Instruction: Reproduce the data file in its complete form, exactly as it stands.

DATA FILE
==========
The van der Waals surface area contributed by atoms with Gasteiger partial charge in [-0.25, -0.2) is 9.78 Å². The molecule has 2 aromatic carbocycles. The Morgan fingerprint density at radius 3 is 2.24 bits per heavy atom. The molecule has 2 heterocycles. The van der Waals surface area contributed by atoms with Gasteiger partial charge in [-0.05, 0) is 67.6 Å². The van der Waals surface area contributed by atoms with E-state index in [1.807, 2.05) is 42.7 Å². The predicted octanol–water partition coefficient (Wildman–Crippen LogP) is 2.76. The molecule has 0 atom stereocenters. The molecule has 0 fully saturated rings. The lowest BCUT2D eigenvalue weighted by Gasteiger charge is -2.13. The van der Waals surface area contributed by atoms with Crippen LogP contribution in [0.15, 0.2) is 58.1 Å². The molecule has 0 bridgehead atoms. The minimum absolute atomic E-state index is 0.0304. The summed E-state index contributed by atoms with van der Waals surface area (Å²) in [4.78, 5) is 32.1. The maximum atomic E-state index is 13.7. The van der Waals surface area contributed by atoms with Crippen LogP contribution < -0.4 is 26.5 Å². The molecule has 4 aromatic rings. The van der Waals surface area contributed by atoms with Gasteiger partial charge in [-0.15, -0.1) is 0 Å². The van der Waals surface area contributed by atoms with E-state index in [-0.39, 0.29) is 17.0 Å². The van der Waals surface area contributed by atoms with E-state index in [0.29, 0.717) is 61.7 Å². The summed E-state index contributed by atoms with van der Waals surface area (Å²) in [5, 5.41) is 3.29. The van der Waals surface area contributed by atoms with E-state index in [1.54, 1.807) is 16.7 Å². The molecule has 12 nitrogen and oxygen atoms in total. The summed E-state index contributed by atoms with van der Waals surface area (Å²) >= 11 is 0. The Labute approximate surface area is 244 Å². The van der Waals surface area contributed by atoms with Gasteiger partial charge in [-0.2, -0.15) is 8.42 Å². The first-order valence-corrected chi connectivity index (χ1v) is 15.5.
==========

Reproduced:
The van der Waals surface area contributed by atoms with Gasteiger partial charge in [-0.25, -0.2) is 9.78 Å². The molecule has 2 aromatic carbocycles. The Morgan fingerprint density at radius 3 is 2.24 bits per heavy atom. The molecule has 2 heterocycles. The van der Waals surface area contributed by atoms with Gasteiger partial charge in [-0.05, 0) is 67.6 Å². The van der Waals surface area contributed by atoms with E-state index in [1.807, 2.05) is 42.7 Å². The predicted octanol–water partition coefficient (Wildman–Crippen LogP) is 2.76. The molecule has 0 atom stereocenters. The molecule has 0 fully saturated rings. The lowest BCUT2D eigenvalue weighted by Gasteiger charge is -2.13. The van der Waals surface area contributed by atoms with Crippen LogP contribution in [0.15, 0.2) is 58.1 Å². The molecule has 0 bridgehead atoms. The minimum absolute atomic E-state index is 0.0304. The summed E-state index contributed by atoms with van der Waals surface area (Å²) in [4.78, 5) is 32.1. The maximum atomic E-state index is 13.7. The van der Waals surface area contributed by atoms with Crippen LogP contribution < -0.4 is 26.5 Å². The molecule has 4 aromatic rings. The van der Waals surface area contributed by atoms with Gasteiger partial charge in [-0.15, -0.1) is 0 Å². The van der Waals surface area contributed by atoms with E-state index in [-0.39, 0.29) is 17.0 Å². The van der Waals surface area contributed by atoms with E-state index in [0.29, 0.717) is 61.7 Å². The summed E-state index contributed by atoms with van der Waals surface area (Å²) in [5, 5.41) is 3.29. The van der Waals surface area contributed by atoms with E-state index in [1.54, 1.807) is 16.7 Å². The molecule has 12 nitrogen and oxygen atoms in total. The summed E-state index contributed by atoms with van der Waals surface area (Å²) >= 11 is 0. The Labute approximate surface area is 244 Å². The van der Waals surface area contributed by atoms with Gasteiger partial charge in [-0.2, -0.15) is 8.42 Å². The first-order valence-corrected chi connectivity index (χ1v) is 15.5.